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msn messenger

By david.colligan ·
I have a Q-Tec router and i have 3 pc's and a laptop connected to it, I have updated to msn 7 and it takes forever to log in. running xp pro on all computers, does anyone know why and how to fix it.

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Diagnose the problem by watching network dialogs

by stress junkie In reply to msn messenger

Try running a network packet sniffer. You'd be surprised how much you can see. I run a packet sniffer all the time. The network dialog can be pretty interesting and you can learn a lot. For instance I learned that my ISP just recently enabled encryption for email authentication. Up to a few days ago they only allowed clear text authentication. I was always upset to see my user name and password show up in my packet sniffing window in the clear. Then a few days ago I noticed that the authentication dialog attempted to start an encryption dialog. I changed my email client to use that authentication type and it worked. My ISP still hasn't notified me to change my email authentication and it seems likely that they never will. If I hadn't been watching packets I would never have known that they implemented this on their email server.

I can also see when my ISP's equipment isn't working properly. When my network response slows down I can look at the network sniffer to see if packets are being dropped. If I see a lot of retransmissions, duplicate acks, and out-of-order packets then I know that my ISP is causing my network response problems. If I don't see these things then I know that the server that I'm trying to communicate with is probably at fault.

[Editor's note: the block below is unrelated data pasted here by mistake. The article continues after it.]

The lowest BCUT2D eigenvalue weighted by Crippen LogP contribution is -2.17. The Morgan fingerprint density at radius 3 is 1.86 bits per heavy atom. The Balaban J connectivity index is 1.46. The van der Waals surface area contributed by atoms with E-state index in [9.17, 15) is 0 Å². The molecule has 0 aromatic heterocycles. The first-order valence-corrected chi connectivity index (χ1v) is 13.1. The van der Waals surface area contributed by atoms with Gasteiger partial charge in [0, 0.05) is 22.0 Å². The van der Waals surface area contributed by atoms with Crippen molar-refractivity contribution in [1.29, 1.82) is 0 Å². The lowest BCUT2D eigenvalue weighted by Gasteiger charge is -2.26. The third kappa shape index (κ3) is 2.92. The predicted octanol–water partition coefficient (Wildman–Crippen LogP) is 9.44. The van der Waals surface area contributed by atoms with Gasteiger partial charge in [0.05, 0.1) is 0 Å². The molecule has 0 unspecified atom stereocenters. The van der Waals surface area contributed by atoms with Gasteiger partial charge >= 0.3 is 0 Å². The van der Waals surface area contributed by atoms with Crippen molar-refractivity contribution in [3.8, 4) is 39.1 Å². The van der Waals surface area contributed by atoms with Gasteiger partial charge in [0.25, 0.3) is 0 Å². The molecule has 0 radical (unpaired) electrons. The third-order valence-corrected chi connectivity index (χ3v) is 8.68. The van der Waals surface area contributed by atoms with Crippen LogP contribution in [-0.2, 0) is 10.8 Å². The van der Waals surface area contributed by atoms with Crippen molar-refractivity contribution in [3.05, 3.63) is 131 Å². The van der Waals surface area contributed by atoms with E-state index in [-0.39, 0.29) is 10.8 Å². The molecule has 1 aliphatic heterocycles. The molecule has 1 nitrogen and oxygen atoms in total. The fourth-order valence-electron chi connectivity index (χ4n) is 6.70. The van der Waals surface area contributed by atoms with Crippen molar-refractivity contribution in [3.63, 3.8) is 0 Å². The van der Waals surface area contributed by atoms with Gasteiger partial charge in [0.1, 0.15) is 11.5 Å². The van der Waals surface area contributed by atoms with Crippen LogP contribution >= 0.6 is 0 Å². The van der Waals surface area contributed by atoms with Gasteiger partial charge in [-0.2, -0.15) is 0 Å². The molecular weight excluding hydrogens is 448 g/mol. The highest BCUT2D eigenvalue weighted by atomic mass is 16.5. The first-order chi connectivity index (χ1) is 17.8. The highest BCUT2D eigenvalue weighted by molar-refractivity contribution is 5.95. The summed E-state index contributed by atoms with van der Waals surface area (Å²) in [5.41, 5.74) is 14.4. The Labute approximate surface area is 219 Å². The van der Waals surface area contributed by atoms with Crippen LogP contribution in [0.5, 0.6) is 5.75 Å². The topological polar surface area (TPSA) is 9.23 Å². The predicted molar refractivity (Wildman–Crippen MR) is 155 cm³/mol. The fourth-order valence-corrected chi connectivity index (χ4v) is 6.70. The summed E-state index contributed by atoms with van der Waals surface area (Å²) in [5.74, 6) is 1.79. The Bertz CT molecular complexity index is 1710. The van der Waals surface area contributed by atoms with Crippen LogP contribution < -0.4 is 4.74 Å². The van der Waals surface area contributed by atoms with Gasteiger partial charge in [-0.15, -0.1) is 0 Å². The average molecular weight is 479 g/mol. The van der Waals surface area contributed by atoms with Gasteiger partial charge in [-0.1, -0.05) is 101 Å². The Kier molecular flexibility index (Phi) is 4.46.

Watching packets I can also see that there are a bunch of bad-guy computers that try to communicate with my machine. Some send me MS Messenger messages saying that I need to upgrade Windows by connecting to an unusual URL and installing a patch at that site. Since I run Linux I wouldn't have seen these MS Messenger messages unless I sniffed the network. I can also see when bad-guy computers are trying to connect to various ports on my machine such as MS SQL server port. Although these port scans don't affect my home computer it is still useful for me to see the level of attacks that are being perpetrated against my machine.

I would recommend that anyone interested in computer networks should have a packet sniffer window open at all times and occassionally have a look to see what is going on behind the scenes.

In Linux I use tethereal. This is a console version of Ethereal. I use a simple command line to invoke the software that only looks at network traffic to and from my machine. This filters out a lot of ARP traffic that I don't need to see. Ethereal runs on Windows as well as various Unixes and Linux. You can find it here.

www.ethereal.com

The command line that I use to invoke tethereal in a console window is:

tethereal -n host <my-ip-address>

Give packet sniffing a try. It's fun. It's interesting. It's educational.

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Thanks

by david.colligan In reply to Diagnose the problem by w ...

I will give it a go, but i nothing about networking.

Thanks again Dave

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